Happy not to be the part of the circus any more- though singing on stage cannot compare with anything in the world…

    • sdReader says:

      Oper Leipzig dies? I heard a super Parsifal there a couple of years ago. The conductor is the Intendant, no? Capable man, Ulf Schirmer!

  • urania says:

    Leipzig Opera is well and alive with the new General Manager und Musical Director Ulf Schirmer. So no struggles for power. There are no problems with the Gewandhausorchestra since it has ca. 192 musicians and does play in the Gewandhaus, Opera and sometimes Thomaner Kirche since ages. Sales went up around 10% – do not have the exact figures. Leipzig Opera is eine Städtische Opera and does not have these big intentions as Thielemann and town officials do have for Dresden. Ulf Schirmer wants to make first opera for people and not for feuilleton and international headlines. Of course the budget is very tight, I guess around 40 Million Euro ( + Ballet) and musikalische Komödie.

  • Kai says:

    Changing the logo was presumably the least interesting position on that list of demands. Ulrike Hessler did the same in 2010, and she got heavily attacked for this “destruction of a brand of high culture in Dresden” as even a journalist I would consider comparatively progressive put it.

    Concerning the ultimatum Schorlemer also mentioned “a last appearance about which I do not want to go into details”, resulting in their harsh press release.

    Wolfgang Rothe made enlightening remarks, perhaps separately in a radio interview: “Existing sensitivities broke out” and now “the house must be conciliated again”. A bit loosely, quoted from memory, but that’s the essence. Which of course should have a lot to do with the status of Staatskapelle, not defined in any official document other than that it is part of Sächsische Staatstheater – Semperoper. There were rows also between Staatskapelle and Ulrike Hessler, they just did not escalate.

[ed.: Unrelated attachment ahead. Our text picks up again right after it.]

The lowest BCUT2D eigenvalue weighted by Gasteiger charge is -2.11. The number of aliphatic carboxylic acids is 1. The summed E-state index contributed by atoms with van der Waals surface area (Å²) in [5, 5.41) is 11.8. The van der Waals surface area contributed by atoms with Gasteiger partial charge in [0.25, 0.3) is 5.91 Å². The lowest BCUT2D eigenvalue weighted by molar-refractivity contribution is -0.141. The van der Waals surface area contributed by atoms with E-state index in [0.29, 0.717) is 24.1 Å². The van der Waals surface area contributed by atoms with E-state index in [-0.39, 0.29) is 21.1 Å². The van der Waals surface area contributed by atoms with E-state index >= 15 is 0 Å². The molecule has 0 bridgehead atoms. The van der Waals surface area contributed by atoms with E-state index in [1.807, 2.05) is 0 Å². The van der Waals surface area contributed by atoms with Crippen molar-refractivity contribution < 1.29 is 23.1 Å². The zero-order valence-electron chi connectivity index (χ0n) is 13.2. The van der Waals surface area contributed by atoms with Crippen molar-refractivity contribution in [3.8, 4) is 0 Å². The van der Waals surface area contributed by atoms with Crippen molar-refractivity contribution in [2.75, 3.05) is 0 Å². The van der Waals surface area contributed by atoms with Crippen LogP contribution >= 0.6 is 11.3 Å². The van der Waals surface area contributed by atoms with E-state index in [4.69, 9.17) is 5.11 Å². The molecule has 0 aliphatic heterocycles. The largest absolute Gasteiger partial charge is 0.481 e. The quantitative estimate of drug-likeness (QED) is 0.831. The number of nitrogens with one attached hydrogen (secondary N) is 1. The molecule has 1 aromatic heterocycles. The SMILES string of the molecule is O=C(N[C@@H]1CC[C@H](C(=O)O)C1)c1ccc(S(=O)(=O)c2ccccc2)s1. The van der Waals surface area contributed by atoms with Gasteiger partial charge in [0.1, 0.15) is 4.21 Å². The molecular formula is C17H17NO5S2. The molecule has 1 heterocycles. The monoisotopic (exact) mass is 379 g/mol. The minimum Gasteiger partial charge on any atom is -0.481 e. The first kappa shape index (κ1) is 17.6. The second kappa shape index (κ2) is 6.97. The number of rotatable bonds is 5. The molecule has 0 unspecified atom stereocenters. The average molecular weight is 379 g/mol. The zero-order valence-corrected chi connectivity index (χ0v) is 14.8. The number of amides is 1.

Probably the conciliation also concerns the ballet. Aaron S. Watkin has been reported as a clear Dorny ally, which may also explain why he did not participate in this press conference.

    Notes from other reports: 20 singers from the cast are fired. Dorny not just intended to do so, he already served them a valid Nichtverlängerung. The fate of these singers is uncertain at this point.

    Completely uncertain is also what will become of the productions already arranged by Dorny. It is intended to save them, but nobody knows if this will be feasible, if the artists in question will still be available for Dresden.

    There should be a number of other noteworth aspects. But so far it is already pretty clear that Thielemann did not exaggerate when he said that there was the danger of an explosion.

    What a disaster!

    • Wanderer says:

      “Notes from other reports: 20 singers from the cast are fired. Dorny not just intended to do so, he already served them a valid Nichtverlängerung. The fate of these singers is uncertain at this point.”

      This point is interesting in so far as that Dorny can’t have acted based upon his own evaluation of the quality of these singers here. Somebody must have suggested it to him, that it would be a necessary task. Thinking about it, it could most likely have been Thielemann, since it is not likely that Dorny would have at this point in time done this issue of artistic concern without Thielemann’s consent. These are mostly singers hired by Eytan Pessen?

      • Scaramuccio says: